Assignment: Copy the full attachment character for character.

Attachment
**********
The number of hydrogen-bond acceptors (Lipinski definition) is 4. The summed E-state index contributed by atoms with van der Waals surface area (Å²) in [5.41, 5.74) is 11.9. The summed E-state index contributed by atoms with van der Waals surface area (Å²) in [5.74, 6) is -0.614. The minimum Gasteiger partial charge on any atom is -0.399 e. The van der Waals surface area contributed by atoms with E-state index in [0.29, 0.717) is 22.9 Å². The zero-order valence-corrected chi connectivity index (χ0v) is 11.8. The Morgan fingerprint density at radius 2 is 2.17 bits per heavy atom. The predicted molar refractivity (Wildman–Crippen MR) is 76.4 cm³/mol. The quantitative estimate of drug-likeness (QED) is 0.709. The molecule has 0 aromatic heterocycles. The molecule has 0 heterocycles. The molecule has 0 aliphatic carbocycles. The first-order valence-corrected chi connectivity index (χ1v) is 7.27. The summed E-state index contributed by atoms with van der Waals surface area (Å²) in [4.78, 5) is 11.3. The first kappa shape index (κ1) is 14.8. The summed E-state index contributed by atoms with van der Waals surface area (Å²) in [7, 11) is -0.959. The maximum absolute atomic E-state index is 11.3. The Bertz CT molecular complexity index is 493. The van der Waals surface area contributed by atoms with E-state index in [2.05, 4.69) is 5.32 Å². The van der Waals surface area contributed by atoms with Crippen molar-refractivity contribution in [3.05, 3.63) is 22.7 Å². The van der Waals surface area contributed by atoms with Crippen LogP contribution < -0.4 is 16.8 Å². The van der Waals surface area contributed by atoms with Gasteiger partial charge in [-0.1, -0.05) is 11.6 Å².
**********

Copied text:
The number of hydrogen-bond acceptors (Lipinski definition) is 4. The summed E-state index contributed by atoms with van der Waals surface area (Å²) in [5.41, 5.74) is 11.9. The summed E-state index contributed by atoms with van der Waals surface area (Å²) in [5.74, 6) is -0.614. The minimum Gasteiger partial charge on any atom is -0.399 e. The van der Waals surface area contributed by atoms with E-state index in [0.29, 0.717) is 22.9 Å². The zero-order valence-corrected chi connectivity index (χ0v) is 11.8. The Morgan fingerprint density at radius 2 is 2.17 bits per heavy atom. The predicted molar refractivity (Wildman–Crippen MR) is 76.4 cm³/mol. The quantitative estimate of drug-likeness (QED) is 0.709. The molecule has 0 aromatic heterocycles. The molecule has 0 heterocycles. The molecule has 0 aliphatic carbocycles. The first-order valence-corrected chi connectivity index (χ1v) is 7.27. The summed E-state index contributed by atoms with van der Waals surface area (Å²) in [4.78, 5) is 11.3. The first kappa shape index (κ1) is 14.8. The summed E-state index contributed by atoms with van der Waals surface area (Å²) in [7, 11) is -0.959. The maximum absolute atomic E-state index is 11.3. The Bertz CT molecular complexity index is 493. The van der Waals surface area contributed by atoms with E-state index in [2.05, 4.69) is 5.32 Å². The van der Waals surface area contributed by atoms with Crippen molar-refractivity contribution in [3.05, 3.63) is 22.7 Å². The van der Waals surface area contributed by atoms with Crippen LogP contribution < -0.4 is 16.8 Å². The van der Waals surface area contributed by atoms with Gasteiger partial charge in [-0.1, -0.05) is 11.6 Å².